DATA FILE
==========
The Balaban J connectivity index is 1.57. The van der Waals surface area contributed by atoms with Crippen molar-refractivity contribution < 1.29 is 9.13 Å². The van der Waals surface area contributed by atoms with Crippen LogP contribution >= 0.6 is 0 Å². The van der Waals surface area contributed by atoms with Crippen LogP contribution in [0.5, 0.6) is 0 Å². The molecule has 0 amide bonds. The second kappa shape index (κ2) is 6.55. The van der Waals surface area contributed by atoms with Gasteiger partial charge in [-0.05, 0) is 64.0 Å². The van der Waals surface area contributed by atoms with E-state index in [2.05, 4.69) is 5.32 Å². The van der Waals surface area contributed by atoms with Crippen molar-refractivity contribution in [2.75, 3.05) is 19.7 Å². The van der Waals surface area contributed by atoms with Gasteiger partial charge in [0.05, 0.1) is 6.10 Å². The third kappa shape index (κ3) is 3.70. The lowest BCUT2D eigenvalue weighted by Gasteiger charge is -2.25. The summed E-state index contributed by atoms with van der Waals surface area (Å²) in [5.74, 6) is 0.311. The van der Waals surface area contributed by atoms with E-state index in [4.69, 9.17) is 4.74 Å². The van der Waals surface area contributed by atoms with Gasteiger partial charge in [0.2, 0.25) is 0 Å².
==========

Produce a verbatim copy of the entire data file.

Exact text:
The Balaban J connectivity index is 1.57. The van der Waals surface area contributed by atoms with Crippen molar-refractivity contribution < 1.29 is 9.13 Å². The van der Waals surface area contributed by atoms with Crippen LogP contribution >= 0.6 is 0 Å². The van der Waals surface area contributed by atoms with Crippen LogP contribution in [0.5, 0.6) is 0 Å². The molecule has 0 amide bonds. The second kappa shape index (κ2) is 6.55. The van der Waals surface area contributed by atoms with Gasteiger partial charge in [-0.05, 0) is 64.0 Å². The van der Waals surface area contributed by atoms with E-state index in [2.05, 4.69) is 5.32 Å². The van der Waals surface area contributed by atoms with Crippen molar-refractivity contribution in [2.75, 3.05) is 19.7 Å². The van der Waals surface area contributed by atoms with Gasteiger partial charge in [0.05, 0.1) is 6.10 Å². The third kappa shape index (κ3) is 3.70. The lowest BCUT2D eigenvalue weighted by Gasteiger charge is -2.25. The summed E-state index contributed by atoms with van der Waals surface area (Å²) in [5.74, 6) is 0.311. The van der Waals surface area contributed by atoms with E-state index in [4.69, 9.17) is 4.74 Å². The van der Waals surface area contributed by atoms with Gasteiger partial charge in [0.2, 0.25) is 0 Å².